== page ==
Tuesday, November 20, 2007

11/19 - State analysis on Jekyll was good call

Date: November 19, 2007
Section(s): Commentary

Sen. Tommie Williams probably did the right thing when he asked Georgia Attorney General Thurbert Baker to review concerns expressed by this district's own senator. It just might - and that's a big if - put much of the controversy surrounding the ambitious redevelopment proposal for the Jekyll Island oceanfront to rest.

Sen. Jeff Chapman, R-Brunswick, asked Sen. Williams - co-chair of the Jekyll Island Legislative Oversight Committee - to request an official legal analysis by the state. The analysis will focus on a number of issues concerning contracts signed, incentives awarded and the overall objective of the plan that's designed to breathe new life into the aging, listless beachfront of Jekyll Island.

By requesting the review, Sen. Williams is respecting the wishes of Sen. Chapman, and that's good. It is how it should be. Sen. Chapman's voice should be heard. He does speak for the voters on Jekyll Island, after all.

Sen. Williams knows what it's like to be slighted by colleagues. It wasn't too terribly long ago, after all, when a Jekyll Island study committee named by the then Democratic-controlled General Assembly left him out of the loop, passing him over for a Democrat, even though the Lyons Republican represented Jekyll Island at the time.

Interestingly, one of the issues the Attorney General Baker will be asked to grapple with and clarify is whether the redevelopment plan, which includes new hotels and a convention center, ignores the wishes of the state when Georgia first took over the island in the late 1940s. Opponents of what is being proposed to reinvigorate Georgia's Jewel on the Coast are of the opinion that new facilities will put the island out of reach of "average" Georgians.

Linger Longer and the Jekyll Island Authority have assured them that it won't. And members of the Jekyll Island Legislative Oversight Committee - elected officials all - feel confident that they are correct. Now, the attorney general, another elected official, will weigh in on the debate.

When the attorney general will complete the evaluation, is anyone's guess. Sen. Williams can't answer that question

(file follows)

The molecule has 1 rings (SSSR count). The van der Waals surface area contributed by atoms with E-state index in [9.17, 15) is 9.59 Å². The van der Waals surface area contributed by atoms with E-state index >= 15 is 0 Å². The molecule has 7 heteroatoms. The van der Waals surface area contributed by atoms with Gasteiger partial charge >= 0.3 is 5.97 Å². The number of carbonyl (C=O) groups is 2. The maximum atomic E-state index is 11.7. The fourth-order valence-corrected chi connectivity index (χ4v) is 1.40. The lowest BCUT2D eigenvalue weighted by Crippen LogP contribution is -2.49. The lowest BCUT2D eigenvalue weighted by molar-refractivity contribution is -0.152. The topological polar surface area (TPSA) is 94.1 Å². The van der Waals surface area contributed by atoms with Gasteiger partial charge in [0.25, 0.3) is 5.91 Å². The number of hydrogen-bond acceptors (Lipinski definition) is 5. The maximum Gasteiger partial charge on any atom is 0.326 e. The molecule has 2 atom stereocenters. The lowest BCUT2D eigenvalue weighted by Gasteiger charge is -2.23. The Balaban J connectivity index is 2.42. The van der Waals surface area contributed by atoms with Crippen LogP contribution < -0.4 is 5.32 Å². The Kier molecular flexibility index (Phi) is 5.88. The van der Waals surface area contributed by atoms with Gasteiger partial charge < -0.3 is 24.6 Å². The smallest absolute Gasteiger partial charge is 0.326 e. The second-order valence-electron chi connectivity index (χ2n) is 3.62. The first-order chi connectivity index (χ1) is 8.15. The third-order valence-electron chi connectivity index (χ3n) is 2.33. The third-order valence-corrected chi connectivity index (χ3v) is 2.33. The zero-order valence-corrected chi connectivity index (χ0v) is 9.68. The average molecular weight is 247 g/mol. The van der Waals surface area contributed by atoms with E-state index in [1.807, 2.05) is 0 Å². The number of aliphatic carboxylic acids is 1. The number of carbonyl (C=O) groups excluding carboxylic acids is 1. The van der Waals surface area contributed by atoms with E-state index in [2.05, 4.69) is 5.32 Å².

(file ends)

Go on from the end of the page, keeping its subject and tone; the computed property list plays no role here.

Hopefully, he let it be known that there is a sense of urgency here. It's a plan that is already in motion. Linger Longer Communities, Jekyll Island Authority's partner in the redevelopment plan, is now holding public hearings. And the Buccaneer - an icon to the neglect the state park has suffered over the years - is coming down.

11/20 - Jekyll plans stymied by new lawsuit filed

Tue, Nov 20, 2007
The Brunswick News

Revitalization plans for a beachfront area of Jekyll Island will have to overcome a lawsuit to proceed.

Wade Shealy Jr., an Atlanta developer who formed the Jekyll Island Revitalization Group to bid on the project awarded to Linger Longer Communities, filed suit Friday in Fulton County Superior Court to stop it.

Shealy claims the Jekyll Island Authority unfairly awarded the lead role in the proposed redevelopment of Jekyll Island to Linger Longer Communities.

He wants to stop the developers from proceeding with the $440 million project in the general area of the Jekyll Island Convention Center.

Linger Longer's proposed project includes hotels, condominiums, time-share units, a convention center and a shopping complex. It has started holding public hearings on the plan.

The controversy heated up four days after the Jekyll Island Authority unanimously awarded the lead role to Linger Longer Communities Sept. 24.

Jekyll Island Revitalization Group's lawyer appealed to the authority, stating that the bidding process was unfair because different bidders had been treated differently.

Mike Hodges, a member of the board of the Jekyll Island Authority that administers the state-owned island, disagrees with that claim.

"I can say the process used was proper and fair," he said Monday. "We are proud to have Linger Longer as partners."

Jekyll Island Revitalization Group cited three major objections in the protest sent earlier to the authority, asking it to reconsider the bids before filing suit.

It alleged that Linger Longer was not responsive to the authority's request for proposals, citing 25 allegations. It also lists 20 legal objections and six constitutional objections.

Shealy claims the board's intention was to select Linger Longer. He said all other bidders were under the impression that the plan they were bidding on was limited to 45 acres. Linger Longer's proposal includes 64-acres.

Hodges disputes Shealy's claim.

"We asked what they would do with a 45-acre site," he said. "There were a lot of questions back and forth, one being, "Can we use more?

"I believe Shealy was in the room when we answered 'yes.' We weren't picking a plan, but a partner."

The Jekyll Island Authority denies claims made by the Jekyll Island Revitalization Group.

As a legal matter, the lawsuit could have minimal impact on development of plans for Jekyll Island or it could send the whole process back to the beginning.

Dismissal of the suit before a trial could have minimal disruption, if there would be no appeal. But a trial and judgment for Jekyll Island Revitalization Group could delay work indefinitely.